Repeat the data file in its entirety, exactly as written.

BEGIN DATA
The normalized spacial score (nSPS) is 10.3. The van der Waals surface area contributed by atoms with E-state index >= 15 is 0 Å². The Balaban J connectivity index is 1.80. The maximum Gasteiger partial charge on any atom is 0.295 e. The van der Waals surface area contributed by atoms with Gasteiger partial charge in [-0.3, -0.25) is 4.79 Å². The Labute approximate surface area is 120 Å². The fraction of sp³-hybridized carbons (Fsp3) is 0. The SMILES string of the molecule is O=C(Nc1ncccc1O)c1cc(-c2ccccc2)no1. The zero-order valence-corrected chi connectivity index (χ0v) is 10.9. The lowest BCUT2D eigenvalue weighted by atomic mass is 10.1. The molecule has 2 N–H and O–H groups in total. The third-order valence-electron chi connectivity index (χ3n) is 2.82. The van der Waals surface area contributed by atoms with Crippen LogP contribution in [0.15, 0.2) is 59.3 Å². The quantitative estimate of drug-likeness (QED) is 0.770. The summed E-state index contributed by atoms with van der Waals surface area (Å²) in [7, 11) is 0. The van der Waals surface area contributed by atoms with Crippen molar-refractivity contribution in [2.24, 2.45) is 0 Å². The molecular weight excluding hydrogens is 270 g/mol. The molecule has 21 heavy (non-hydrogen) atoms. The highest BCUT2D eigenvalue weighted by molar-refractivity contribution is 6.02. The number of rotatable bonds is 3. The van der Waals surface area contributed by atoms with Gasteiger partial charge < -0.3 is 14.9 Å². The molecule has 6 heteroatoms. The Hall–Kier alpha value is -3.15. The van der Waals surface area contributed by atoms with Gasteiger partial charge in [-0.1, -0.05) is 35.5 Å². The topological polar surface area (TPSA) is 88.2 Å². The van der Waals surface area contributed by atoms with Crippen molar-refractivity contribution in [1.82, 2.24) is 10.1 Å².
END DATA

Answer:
The normalized spacial score (nSPS) is 10.3. The van der Waals surface area contributed by atoms with E-state index >= 15 is 0 Å². The Balaban J connectivity index is 1.80. The maximum Gasteiger partial charge on any atom is 0.295 e. The van der Waals surface area contributed by atoms with Gasteiger partial charge in [-0.3, -0.25) is 4.79 Å². The Labute approximate surface area is 120 Å². The fraction of sp³-hybridized carbons (Fsp3) is 0. The SMILES string of the molecule is O=C(Nc1ncccc1O)c1cc(-c2ccccc2)no1. The zero-order valence-corrected chi connectivity index (χ0v) is 10.9. The lowest BCUT2D eigenvalue weighted by atomic mass is 10.1. The molecule has 2 N–H and O–H groups in total. The third-order valence-electron chi connectivity index (χ3n) is 2.82. The van der Waals surface area contributed by atoms with Crippen LogP contribution in [0.15, 0.2) is 59.3 Å². The quantitative estimate of drug-likeness (QED) is 0.770. The summed E-state index contributed by atoms with van der Waals surface area (Å²) in [7, 11) is 0. The van der Waals surface area contributed by atoms with Crippen molar-refractivity contribution in [2.24, 2.45) is 0 Å². The molecular weight excluding hydrogens is 270 g/mol. The molecule has 21 heavy (non-hydrogen) atoms. The highest BCUT2D eigenvalue weighted by molar-refractivity contribution is 6.02. The number of rotatable bonds is 3. The van der Waals surface area contributed by atoms with Gasteiger partial charge < -0.3 is 14.9 Å². The molecule has 6 heteroatoms. The Hall–Kier alpha value is -3.15. The van der Waals surface area contributed by atoms with Gasteiger partial charge in [-0.1, -0.05) is 35.5 Å². The topological polar surface area (TPSA) is 88.2 Å². The van der Waals surface area contributed by atoms with Crippen molar-refractivity contribution in [1.82, 2.24) is 10.1 Å².